"You're not/I am/Is this too much to understand?" - 'This Is My Hollywood', 1996.
A simple statement, but one which perfectly sums up the 3 Colours Red credo. You can : (a) play in a band and do your best; or (b) play in the band and be the best. Needless to say, (a) was never even fleetingly an option. They want to be huge, so they will be huge, and the rest of us can only watch helplessly as they spiral dizzyingly towards worldwide acceptance, right across the board. Not that we won't have the time of our lives doing so.  'This Is My Hollywood', released as a limited-edition independent single in early 1996, was the first blast of fresh-headed ambition from a band determined to do it the only way : their own way.  "Hollywood is a fuckin' slum," shrugs McCormack, the fast-talking, speak-as-he-finds, hyperhead Geordie who could persuade The Pope to renounce Catholicism. "But it's always seen as glamorous and where you go to 'make it'. Well, I don't need that. I've got this."  Before securing that vital, elusive chemistry, the members walked various paths. Vuckovic, disillusioned by shoddy treatment at the hands of Diamond Head, and still deeply traumatised by the memory of singer Sean Harris dressed as the Grim Reaper before thousands, spent three years cooped up in his Stourbridge flat, watching tv and strumming a guitar.  "He's come out of his shell a lot since then," vouches McCormack. "At first, he wouldn't speak, because he was so skint and pissed off. So it probably didn't help when I told him his songs were shite...".  Naturally, McCormack jests. The duo wrote some songs together, and they were amazing. Ex-Senseless Thing Ben Harding and drummer Keith Baxter leapt on board like some kind of superheroes of rock, and the manifesto was quickly decided. It has always been pure enough. "We want this band to crossover to any person anywhere," buzzes McCormack. "A lot of bands say that, but they don't follow it through. We'll be coming out with some great songs in all sorts of different styles.  "Curious? Who wouldn't be? This indefinable 3 Colours Red noise is characterised by great snot-streaked volleys of punk, pop, rock, metal and anything that sounds good at the time. It was honed to a fine edge during a frighteningly purposeful '96. There have been countless sweat-splattered, gut-punching live shows, and this is only the beginning. Even before prestigiously signing to the Creation label, the four-piece knew what they wanted and they knew how to get it.  Opening for The Sex Pistols at London's Finsbury Park reunion on June 23 came about primarily because McCormack had played guitar on Glen Matlock's solo album. Other unsigned bands might have mumbled about "connections" from behind their jumper sleeves, but 3 Colours Red unequivocally proved themselves superior on the day. Hordes of early afternoon sunbathers had their mohicans/executive fringes blown back by an arrogant barrage of instant gems.  Mopping fevered brows, Creation topped a noisy bidding war to usher the Red boys into their care. Incidentally, while 3 Colours Red operate in a different sphere to Oasis, there is a certain similarity in terms of attitude and rock 'n' roll behaviour. Certainly, put Pete and Chris in a pub with the Gallagher brothers, and it's hard to say who would be spouting the most cocky shite, come closing time.  August saw 3 Colours Red attempt to drink their first bars dry in America, when they hit the Big Apple for a Creation showcase with Super Furry Animals and Heavy Stereo. Many a Manhattan-ite swaggered away impressed, many a beer was sunk, and many a road sign was pronounced as "Divven't wark" by McCormack.  Not ones for procrastination, the band had already captured their debut LP on a master tape, where it waits and seethes, and knows the days are numbered before it rules this miserable microbe of a planet. It is, quite simply, biding its time. "Nuclear Holiday" is the first shard to escape the big picture, and if this glorious explosion of mutated, sneering punk-pop can't raise your spirits, then neither will winning the Lottery. The expression "I need a holiday" may not immediately strike you as a likely shower-anthem, but press "play". In two minutes and fifty-nine seconds, it will. Oh yes.  "I'm in the best band in the world," grins McCormack, never a man to hedge his bets. "And if that sounds arrogant, then I'm fuckin' arrogant! All the bands happening in America are like us, but not as good. Simple as that. They haven't got our songs and the way we are."  Let 3 Colours Red's fat-free vision uplift you, inspire you, and maybe even cheekily tweak your moustache if you own one. Join a growing army of insiders. They're going to be massive. Better Red than.... anything, in fact.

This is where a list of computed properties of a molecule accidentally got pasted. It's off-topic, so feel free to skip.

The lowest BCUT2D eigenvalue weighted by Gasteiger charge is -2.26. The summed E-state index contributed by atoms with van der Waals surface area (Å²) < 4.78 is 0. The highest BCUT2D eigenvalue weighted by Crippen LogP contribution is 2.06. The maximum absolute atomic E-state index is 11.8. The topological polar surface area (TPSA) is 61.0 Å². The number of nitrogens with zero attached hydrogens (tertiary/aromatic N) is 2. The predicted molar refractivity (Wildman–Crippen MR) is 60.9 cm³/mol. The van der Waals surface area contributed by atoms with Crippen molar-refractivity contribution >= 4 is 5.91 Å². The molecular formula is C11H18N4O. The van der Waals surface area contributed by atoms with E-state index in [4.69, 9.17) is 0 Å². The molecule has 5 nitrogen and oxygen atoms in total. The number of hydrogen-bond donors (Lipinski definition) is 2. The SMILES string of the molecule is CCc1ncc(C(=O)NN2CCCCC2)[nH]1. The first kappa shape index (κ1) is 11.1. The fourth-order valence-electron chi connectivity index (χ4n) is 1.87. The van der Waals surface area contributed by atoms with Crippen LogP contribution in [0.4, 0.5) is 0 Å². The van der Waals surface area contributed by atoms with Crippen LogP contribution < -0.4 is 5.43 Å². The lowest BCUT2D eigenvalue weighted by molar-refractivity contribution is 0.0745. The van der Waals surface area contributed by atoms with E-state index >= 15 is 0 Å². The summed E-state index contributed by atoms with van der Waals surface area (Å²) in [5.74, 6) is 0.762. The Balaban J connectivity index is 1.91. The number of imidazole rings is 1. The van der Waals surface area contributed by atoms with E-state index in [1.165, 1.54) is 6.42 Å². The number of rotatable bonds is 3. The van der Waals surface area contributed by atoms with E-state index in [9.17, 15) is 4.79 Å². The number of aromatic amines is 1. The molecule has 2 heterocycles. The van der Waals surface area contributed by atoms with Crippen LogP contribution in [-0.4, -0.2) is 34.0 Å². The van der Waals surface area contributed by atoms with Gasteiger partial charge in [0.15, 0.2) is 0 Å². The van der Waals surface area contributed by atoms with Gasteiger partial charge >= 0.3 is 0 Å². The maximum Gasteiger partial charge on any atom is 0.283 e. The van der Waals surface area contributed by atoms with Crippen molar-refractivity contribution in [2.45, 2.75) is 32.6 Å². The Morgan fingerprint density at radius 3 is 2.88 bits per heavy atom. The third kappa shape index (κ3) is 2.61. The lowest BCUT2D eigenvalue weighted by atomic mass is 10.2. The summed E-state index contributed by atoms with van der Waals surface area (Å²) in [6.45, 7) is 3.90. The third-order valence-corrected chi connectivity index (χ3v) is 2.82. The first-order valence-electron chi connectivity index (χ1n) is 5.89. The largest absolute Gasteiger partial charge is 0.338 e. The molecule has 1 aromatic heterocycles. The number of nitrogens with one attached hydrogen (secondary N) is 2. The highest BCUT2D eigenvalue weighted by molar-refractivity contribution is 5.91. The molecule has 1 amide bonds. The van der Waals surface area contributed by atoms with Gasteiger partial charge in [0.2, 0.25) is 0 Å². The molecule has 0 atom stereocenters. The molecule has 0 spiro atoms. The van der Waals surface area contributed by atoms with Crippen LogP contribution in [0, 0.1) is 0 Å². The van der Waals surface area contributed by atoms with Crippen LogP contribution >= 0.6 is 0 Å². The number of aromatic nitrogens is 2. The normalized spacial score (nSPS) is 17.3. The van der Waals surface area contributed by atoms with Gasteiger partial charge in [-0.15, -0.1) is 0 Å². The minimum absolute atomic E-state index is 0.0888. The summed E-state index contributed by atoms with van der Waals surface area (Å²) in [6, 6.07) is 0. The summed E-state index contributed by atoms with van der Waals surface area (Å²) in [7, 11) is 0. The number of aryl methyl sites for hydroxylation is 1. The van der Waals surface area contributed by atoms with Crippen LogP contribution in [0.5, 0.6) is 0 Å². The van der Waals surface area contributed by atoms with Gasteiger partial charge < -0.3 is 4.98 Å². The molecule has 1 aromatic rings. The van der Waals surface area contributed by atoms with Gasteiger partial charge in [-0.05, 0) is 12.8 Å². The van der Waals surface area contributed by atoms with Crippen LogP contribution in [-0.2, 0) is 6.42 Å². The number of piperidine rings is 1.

3 Colours Red : the debut album : "Pure" is released on 28 April 1997.

05/20/1997 03:27 -by- DG